Social Media and COVID-19 Health Communication


Faculty from the Center for Research on Health Care are using social media as a means of health communication, not only in sharing their own research, but also in providing practical commentary on health-related research and current events. Several faculty have even recently been given “verified” status by Twitter, recognizing their authenticity and indicating that they are of public interest.

With the influx of information being shared online about COVID-19, medicine faculty can lend their expertise to clearly communicate commentary and highlight important information. Recent examples of CRHC faculty communicating health expertise on social media include Drs. Walid Gellad, Utibe Essien, and Holly Thomas.

Dr. Walid Gellad & Treatments and Vaccines

Dr. Gellad primarily uses his platform on Twitter to share news about drug efficacy, safety, and pricing, including following stories about potential COVID-19 treatments and vaccines. With tweets being limited to 280 characters, Dr. Gellad adds in nuance and explanation to others’ tweets, as well as tweeting out his perspective and expertise on news and recent publications.

“Twitter is a very effective medium for sharing your interpretation of data or events with the public and the media,” said Dr. Gellad. His contributions on Twitter help cut through the noise, helping the public and the media to understand nuanced or confusing issues in science, medicine, and public health.

Though Twitter is just one platform to on which to begin these discussions, the content can also extend beyond social media. Some of Dr. Gellad’s tweets influenced news articles, including Stat News’ article on remdesivir, which Gilead announced as a drug to speed COVID-19 recovery time.

For Dr. Gellad, Twitter is a place of community where these insights can be shared while “learning a lot and creating important professional relationships in the process.”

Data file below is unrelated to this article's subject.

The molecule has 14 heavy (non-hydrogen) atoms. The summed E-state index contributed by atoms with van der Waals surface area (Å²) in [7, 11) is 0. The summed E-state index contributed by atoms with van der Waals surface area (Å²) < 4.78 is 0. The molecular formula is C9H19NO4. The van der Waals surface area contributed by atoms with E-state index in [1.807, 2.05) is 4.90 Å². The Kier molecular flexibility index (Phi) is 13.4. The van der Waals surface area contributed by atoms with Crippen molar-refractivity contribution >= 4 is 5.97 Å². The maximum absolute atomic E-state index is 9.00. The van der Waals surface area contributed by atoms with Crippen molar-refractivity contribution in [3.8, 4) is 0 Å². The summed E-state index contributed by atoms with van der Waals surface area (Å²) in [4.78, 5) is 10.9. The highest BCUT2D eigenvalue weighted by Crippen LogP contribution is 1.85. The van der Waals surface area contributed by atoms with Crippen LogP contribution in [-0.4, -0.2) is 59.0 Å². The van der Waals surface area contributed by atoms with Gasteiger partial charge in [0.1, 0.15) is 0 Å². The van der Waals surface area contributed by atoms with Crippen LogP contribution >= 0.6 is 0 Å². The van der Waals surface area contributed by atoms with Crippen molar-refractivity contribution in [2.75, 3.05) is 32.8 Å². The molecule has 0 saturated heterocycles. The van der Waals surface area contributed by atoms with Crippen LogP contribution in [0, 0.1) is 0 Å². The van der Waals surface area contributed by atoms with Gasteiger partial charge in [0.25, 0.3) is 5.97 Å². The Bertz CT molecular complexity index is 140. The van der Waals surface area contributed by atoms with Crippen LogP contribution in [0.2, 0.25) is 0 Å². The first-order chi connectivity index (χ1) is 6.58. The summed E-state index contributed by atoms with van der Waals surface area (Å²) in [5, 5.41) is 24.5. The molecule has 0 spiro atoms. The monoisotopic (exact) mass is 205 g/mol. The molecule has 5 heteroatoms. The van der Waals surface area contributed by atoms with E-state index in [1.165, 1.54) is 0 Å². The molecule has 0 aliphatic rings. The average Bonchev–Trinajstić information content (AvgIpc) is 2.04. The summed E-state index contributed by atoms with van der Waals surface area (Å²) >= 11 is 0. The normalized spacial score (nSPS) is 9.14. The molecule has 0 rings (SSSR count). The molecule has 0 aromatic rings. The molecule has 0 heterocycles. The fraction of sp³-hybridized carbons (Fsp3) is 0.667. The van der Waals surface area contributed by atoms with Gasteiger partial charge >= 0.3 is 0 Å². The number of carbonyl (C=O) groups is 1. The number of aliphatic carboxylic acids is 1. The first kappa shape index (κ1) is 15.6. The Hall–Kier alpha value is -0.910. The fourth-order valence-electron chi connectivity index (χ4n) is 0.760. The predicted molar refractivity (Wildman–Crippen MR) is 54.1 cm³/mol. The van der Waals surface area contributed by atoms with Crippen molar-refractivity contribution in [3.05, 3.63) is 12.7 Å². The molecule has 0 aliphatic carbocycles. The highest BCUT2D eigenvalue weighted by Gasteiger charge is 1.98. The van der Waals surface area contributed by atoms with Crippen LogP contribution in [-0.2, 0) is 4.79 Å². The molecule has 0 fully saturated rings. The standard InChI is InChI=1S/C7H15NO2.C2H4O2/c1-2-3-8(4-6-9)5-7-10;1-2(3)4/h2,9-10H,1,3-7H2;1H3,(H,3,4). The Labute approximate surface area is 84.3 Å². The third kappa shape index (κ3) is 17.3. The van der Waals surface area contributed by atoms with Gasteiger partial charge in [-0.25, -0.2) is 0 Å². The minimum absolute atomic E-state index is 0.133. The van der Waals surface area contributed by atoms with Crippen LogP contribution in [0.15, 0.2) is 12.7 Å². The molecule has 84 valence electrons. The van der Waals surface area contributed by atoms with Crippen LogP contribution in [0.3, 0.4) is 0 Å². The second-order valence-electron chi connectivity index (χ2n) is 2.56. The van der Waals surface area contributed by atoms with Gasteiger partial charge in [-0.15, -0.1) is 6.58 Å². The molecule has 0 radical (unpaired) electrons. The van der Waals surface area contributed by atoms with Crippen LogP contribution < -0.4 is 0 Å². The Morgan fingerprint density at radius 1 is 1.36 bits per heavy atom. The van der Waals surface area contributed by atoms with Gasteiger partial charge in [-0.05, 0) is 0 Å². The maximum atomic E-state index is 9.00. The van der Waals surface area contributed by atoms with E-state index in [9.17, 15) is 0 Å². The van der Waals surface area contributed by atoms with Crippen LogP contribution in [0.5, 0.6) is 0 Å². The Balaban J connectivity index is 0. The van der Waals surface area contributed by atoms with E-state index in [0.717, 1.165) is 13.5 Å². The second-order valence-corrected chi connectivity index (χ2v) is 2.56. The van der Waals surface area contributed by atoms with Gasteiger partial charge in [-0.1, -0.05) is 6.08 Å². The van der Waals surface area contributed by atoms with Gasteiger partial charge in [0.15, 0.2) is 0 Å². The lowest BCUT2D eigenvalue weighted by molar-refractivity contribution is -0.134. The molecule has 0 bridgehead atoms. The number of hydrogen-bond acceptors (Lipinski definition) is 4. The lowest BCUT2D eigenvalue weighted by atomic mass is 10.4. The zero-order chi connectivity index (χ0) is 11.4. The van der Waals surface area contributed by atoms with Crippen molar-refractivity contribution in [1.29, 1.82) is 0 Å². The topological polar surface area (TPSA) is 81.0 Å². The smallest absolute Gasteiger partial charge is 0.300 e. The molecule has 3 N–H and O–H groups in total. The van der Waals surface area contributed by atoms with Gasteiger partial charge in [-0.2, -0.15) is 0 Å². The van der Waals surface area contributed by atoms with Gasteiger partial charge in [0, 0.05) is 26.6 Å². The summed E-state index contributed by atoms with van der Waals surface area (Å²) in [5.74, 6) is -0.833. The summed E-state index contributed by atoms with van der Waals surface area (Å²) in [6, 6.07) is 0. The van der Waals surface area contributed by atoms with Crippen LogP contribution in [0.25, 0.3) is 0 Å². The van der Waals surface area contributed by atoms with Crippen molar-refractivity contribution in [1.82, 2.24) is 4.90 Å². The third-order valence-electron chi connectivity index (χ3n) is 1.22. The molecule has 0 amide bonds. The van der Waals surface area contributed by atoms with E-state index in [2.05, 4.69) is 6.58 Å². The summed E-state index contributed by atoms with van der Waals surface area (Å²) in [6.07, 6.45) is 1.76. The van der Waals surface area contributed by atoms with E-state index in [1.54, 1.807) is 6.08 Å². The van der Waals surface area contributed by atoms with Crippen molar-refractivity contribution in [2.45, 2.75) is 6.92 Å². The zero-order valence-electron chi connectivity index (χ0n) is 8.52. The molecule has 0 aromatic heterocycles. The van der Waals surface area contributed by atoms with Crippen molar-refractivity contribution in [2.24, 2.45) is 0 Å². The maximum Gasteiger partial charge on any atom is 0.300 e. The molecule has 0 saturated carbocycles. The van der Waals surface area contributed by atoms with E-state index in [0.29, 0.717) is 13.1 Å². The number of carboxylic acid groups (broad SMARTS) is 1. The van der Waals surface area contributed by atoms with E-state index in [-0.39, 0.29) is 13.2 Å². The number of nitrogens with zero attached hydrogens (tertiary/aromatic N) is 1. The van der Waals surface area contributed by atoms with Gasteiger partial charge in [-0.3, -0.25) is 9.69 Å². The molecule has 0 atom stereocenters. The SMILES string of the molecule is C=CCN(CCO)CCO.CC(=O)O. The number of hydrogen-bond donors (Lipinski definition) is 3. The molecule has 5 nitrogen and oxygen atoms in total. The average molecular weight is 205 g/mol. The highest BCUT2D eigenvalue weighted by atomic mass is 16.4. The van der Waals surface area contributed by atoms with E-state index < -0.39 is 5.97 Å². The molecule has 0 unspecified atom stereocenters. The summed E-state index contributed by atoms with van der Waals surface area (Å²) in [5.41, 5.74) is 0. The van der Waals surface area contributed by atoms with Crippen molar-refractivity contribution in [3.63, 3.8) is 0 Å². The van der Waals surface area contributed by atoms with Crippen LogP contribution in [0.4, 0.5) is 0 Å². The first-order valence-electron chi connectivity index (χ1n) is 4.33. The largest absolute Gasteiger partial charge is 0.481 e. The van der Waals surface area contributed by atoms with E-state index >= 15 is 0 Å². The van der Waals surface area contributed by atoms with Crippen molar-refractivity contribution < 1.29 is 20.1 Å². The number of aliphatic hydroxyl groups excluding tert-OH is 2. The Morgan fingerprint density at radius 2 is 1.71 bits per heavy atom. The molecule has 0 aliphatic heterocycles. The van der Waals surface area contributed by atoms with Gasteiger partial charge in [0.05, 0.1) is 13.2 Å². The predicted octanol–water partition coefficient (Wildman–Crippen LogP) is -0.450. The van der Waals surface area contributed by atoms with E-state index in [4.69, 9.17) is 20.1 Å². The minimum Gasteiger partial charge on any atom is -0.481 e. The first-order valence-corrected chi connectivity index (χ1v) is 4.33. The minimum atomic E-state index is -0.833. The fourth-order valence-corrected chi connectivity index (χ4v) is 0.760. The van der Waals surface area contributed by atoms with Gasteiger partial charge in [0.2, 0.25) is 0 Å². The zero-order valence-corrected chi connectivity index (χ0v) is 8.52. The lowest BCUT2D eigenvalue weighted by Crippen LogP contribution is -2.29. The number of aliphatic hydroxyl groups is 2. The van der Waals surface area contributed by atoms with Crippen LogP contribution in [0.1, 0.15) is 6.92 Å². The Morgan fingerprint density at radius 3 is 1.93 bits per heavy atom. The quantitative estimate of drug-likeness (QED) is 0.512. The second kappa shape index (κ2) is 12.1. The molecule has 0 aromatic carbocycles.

Dr. Utibe Essien & Health Inequities

Since early in the pandemic, Dr. Essien has been tracking news and publications related to health inequities related to COVID-19. See the entire collection of articles in his thread, which began on April 3rd and is now well over 100 tweets long, still being updated as new information and research becomes available.

“One of the hardest parts about living in a city that was initially not as hard hit by the pandemic was seeing my family members and friends on the frontlines in New York and Boston and feeling helpless,” said Dr. Essien. “However, I quickly found my passion in sharing awareness about the broad issues related to health equity that the pandemic brought into sharp focus, in hope of doing my part to address the disparities we are all observing.”

This incredible collection is just one of the reasons that Medium’s Elemental named him one of 50 Experts to Trust in a Pandemic. The article described Dr. Essien as “an expert who studies racial and ethnic disparities in health care” and “an important figure to follow for understanding the disproportionate toll of Covid-19 on communities of color in the United States.”

Dr. Holly Thomas & Data Visualization

At the end of March, Dr. Thomas began creating her own graphs to track the data on COVID-19 within Allegheny County, including total number of cases, daily percent increase in cases, hospitalizations over time, and deaths over time.

“When the pandemic was first starting in Pittsburgh, I wanted to be able to visualize the case counts as data rolled in. I wanted to see if cases were rising exponentially,” said Dr. Thomas. “The Allegheny County Health Department posts daily new case counts on their Twitter, so that made it easy to get the data right away.”

“The graphs actually let us see the effects of things going on in the city,” said Dr. Thomas. “We saw the initial bump in March and April, when COVID first came to Pittsburgh. When bars and restaurants re-opened in July, we saw another bump.” 

As she continues to routinely share her graphs on Twitter, her accompanying message remains the same: Keep washing hands. Keep wearing masks (over your nose and mouth!). Keep listening to public health leaders.

October 14, 2020 • Michelle Woods